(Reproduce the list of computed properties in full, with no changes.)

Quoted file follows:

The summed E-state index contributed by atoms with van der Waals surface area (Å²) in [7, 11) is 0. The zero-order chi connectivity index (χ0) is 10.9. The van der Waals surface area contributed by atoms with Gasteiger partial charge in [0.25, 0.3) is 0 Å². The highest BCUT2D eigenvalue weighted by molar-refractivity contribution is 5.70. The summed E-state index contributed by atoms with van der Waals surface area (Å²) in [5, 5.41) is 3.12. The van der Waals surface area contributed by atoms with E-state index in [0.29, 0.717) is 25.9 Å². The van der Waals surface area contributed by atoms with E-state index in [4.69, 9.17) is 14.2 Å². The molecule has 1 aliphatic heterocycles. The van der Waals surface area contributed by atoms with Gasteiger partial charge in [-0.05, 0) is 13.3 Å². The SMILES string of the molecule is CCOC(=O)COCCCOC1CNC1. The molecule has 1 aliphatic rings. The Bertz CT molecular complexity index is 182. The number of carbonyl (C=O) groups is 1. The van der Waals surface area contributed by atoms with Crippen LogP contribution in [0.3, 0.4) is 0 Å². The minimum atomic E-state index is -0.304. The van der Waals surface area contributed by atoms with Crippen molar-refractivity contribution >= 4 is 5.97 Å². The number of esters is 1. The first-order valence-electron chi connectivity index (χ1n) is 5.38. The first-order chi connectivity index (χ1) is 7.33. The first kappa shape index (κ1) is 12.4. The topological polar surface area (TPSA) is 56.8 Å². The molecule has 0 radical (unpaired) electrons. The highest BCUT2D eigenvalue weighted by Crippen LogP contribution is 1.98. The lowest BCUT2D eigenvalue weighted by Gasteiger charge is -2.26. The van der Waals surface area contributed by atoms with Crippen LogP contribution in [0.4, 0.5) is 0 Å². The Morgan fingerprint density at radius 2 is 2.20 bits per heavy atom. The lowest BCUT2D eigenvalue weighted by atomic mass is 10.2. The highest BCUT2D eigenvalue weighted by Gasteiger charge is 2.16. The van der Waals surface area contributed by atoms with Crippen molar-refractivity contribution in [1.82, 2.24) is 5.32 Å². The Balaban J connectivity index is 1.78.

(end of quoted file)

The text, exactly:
The summed E-state index contributed by atoms with van der Waals surface area (Å²) in [7, 11) is 0. The zero-order chi connectivity index (χ0) is 10.9. The van der Waals surface area contributed by atoms with Gasteiger partial charge in [0.25, 0.3) is 0 Å². The highest BCUT2D eigenvalue weighted by molar-refractivity contribution is 5.70. The summed E-state index contributed by atoms with van der Waals surface area (Å²) in [5, 5.41) is 3.12. The van der Waals surface area contributed by atoms with E-state index in [0.29, 0.717) is 25.9 Å². The van der Waals surface area contributed by atoms with E-state index in [4.69, 9.17) is 14.2 Å². The molecule has 1 aliphatic heterocycles. The van der Waals surface area contributed by atoms with Gasteiger partial charge in [-0.05, 0) is 13.3 Å². The SMILES string of the molecule is CCOC(=O)COCCCOC1CNC1. The molecule has 1 aliphatic rings. The Bertz CT molecular complexity index is 182. The number of carbonyl (C=O) groups is 1. The van der Waals surface area contributed by atoms with Crippen LogP contribution in [0.3, 0.4) is 0 Å². The minimum atomic E-state index is -0.304. The van der Waals surface area contributed by atoms with Crippen molar-refractivity contribution >= 4 is 5.97 Å². The number of esters is 1. The first-order valence-electron chi connectivity index (χ1n) is 5.38. The first-order chi connectivity index (χ1) is 7.33. The first kappa shape index (κ1) is 12.4. The topological polar surface area (TPSA) is 56.8 Å². The molecule has 0 radical (unpaired) electrons. The highest BCUT2D eigenvalue weighted by Crippen LogP contribution is 1.98. The lowest BCUT2D eigenvalue weighted by Gasteiger charge is -2.26. The van der Waals surface area contributed by atoms with Crippen LogP contribution in [0.4, 0.5) is 0 Å². The Morgan fingerprint density at radius 2 is 2.20 bits per heavy atom. The lowest BCUT2D eigenvalue weighted by atomic mass is 10.2. The highest BCUT2D eigenvalue weighted by Gasteiger charge is 2.16. The van der Waals surface area contributed by atoms with Crippen molar-refractivity contribution in [1.82, 2.24) is 5.32 Å². The Balaban J connectivity index is 1.78.